Three Businesses Going Plastic Free
We’ve all spoken about cow flatulence (although if you want to be technical their burps produce more methane than their farts), but did you know that plastic bags release methane too? Scientists are just now researching how many of the most common plastics used in packaging degrade and release greenhouse gases. Not to mention their poisoning fish and other animals they may come across on the path from supermarket to decomposition.
In the UK we incinerated 43.8% of local authority waste in the year 2018/19, this figure an increase on previous years. Waste incineration has been found to produce 2.4% of the UK's electricity and yet is responsible for 13% of the greenhouse gas emissions associated with energy production. So here are three lovely businesses that have ‘refound’, let us say, ways of reducing waste and selling their food without plastics.
Yorkshire Pasta Company
Does Pasta grow on trees in Yorkshire? Well.. not exactly, but it does come in paper bags made from locally milled flour that is kneaded, shaped and dried by solar power. The Yorkshire pasta company has 5 different shapes to choose from and their pasta is truly delicious. I had the mezze maniche rigate which is Italian for striped half sleeves, describing the pasta’s short round shape and grooves, with a simple tomato sauce and grated cheddar cheese. And on sunny days, when enough pasta is made, any excess energy generated by their solar panels is fed back into the national grid. What a lovely thought.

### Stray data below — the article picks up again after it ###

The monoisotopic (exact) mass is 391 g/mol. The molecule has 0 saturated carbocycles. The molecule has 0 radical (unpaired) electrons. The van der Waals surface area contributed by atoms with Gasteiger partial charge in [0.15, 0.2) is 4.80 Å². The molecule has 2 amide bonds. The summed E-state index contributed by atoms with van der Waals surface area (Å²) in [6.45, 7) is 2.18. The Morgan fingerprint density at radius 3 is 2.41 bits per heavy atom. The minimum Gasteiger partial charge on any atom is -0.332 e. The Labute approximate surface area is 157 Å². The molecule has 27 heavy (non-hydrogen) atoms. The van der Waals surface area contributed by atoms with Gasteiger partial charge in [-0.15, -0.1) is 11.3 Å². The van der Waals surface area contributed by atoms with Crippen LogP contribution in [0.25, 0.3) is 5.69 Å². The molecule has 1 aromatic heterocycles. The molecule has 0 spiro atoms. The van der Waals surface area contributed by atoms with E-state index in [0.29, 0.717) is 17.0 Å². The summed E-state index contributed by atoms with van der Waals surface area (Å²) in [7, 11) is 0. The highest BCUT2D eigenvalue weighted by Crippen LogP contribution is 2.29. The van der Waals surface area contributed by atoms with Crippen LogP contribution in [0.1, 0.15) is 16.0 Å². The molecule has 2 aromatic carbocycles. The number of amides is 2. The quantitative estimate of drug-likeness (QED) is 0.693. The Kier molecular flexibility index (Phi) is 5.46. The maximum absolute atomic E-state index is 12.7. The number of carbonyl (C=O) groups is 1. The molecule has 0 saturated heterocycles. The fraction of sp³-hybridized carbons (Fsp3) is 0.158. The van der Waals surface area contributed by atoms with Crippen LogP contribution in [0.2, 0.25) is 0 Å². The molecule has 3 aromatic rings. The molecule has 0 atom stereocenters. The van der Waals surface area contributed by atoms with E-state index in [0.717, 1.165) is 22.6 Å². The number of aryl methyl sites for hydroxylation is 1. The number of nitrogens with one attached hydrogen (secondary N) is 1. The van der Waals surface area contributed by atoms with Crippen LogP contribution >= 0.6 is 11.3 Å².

The Re:Store in Hackney Downs studio space just celebrated its second birthday, so I went down with my tupperware container and filled it with vegan sweets and a vegan version of a Snickers bar. They were without a doubt the best vegan alternatives I have ever tried, the texture of the sweets good and chewy without totally sticking your mouth together. The shop also had a large range of grains, herbs, bathroom and cleaning products, and nice things like flasks, soap and candles that would make great gifts. They have a box full of containers where you can donate your old (clean) tupperware and jars, or pick one up for use in the shop if you have forgotten to bring one (or simply are more tempted than you expected).
Historians are unsure when the first cheese was made, however it was certainly a few thousand years before plastic was. The Shorrock family run dairy was started in 1923, incidentally 16 years after the first fully synthetic plastic (Bakelite) was made. Grandson of the founder Andrew Shorrock, created the Lancashire Bomb cheese as a gift for a friend moving to the US and since then it has been sold by his dairy across the country. It is matured for at least two years and has a strong but creamy flavour. It is wrapped in wax, preserving it beautifully even after opening, and giving it the distinctive bomb shape. You can find the cheese bomb for every occasion, it's now available in a range of flavours.